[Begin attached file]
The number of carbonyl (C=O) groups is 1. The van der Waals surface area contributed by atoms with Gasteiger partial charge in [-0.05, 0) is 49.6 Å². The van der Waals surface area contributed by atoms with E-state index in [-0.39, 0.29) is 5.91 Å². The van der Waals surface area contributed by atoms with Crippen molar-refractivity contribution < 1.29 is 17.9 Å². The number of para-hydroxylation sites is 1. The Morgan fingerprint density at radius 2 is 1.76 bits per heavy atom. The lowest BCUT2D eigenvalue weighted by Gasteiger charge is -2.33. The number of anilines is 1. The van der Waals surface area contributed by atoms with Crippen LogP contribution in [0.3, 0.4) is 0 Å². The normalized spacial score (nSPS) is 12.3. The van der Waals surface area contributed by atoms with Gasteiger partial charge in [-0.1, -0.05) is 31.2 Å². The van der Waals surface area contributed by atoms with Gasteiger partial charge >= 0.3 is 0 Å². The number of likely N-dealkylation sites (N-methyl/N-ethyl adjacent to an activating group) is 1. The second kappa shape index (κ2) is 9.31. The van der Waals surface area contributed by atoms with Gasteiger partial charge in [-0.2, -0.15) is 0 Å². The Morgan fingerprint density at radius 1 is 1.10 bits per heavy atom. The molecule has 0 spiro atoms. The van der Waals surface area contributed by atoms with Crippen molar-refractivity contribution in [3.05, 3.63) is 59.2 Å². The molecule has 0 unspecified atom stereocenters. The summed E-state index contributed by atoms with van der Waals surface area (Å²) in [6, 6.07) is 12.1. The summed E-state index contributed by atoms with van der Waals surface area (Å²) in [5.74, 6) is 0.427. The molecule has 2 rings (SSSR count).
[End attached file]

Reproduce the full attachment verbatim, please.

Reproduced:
The number of carbonyl (C=O) groups is 1. The van der Waals surface area contributed by atoms with Gasteiger partial charge in [-0.05, 0) is 49.6 Å². The van der Waals surface area contributed by atoms with E-state index in [-0.39, 0.29) is 5.91 Å². The van der Waals surface area contributed by atoms with Crippen molar-refractivity contribution < 1.29 is 17.9 Å². The number of para-hydroxylation sites is 1. The Morgan fingerprint density at radius 2 is 1.76 bits per heavy atom. The lowest BCUT2D eigenvalue weighted by Gasteiger charge is -2.33. The number of anilines is 1. The van der Waals surface area contributed by atoms with Crippen LogP contribution in [0.3, 0.4) is 0 Å². The normalized spacial score (nSPS) is 12.3. The van der Waals surface area contributed by atoms with Gasteiger partial charge in [-0.1, -0.05) is 31.2 Å². The van der Waals surface area contributed by atoms with Gasteiger partial charge >= 0.3 is 0 Å². The number of likely N-dealkylation sites (N-methyl/N-ethyl adjacent to an activating group) is 1. The second kappa shape index (κ2) is 9.31. The van der Waals surface area contributed by atoms with Gasteiger partial charge in [-0.2, -0.15) is 0 Å². The Morgan fingerprint density at radius 1 is 1.10 bits per heavy atom. The molecule has 0 spiro atoms. The van der Waals surface area contributed by atoms with Crippen molar-refractivity contribution in [3.05, 3.63) is 59.2 Å². The molecule has 0 unspecified atom stereocenters. The summed E-state index contributed by atoms with van der Waals surface area (Å²) in [6, 6.07) is 12.1. The summed E-state index contributed by atoms with van der Waals surface area (Å²) in [5.74, 6) is 0.427. The molecule has 2 rings (SSSR count).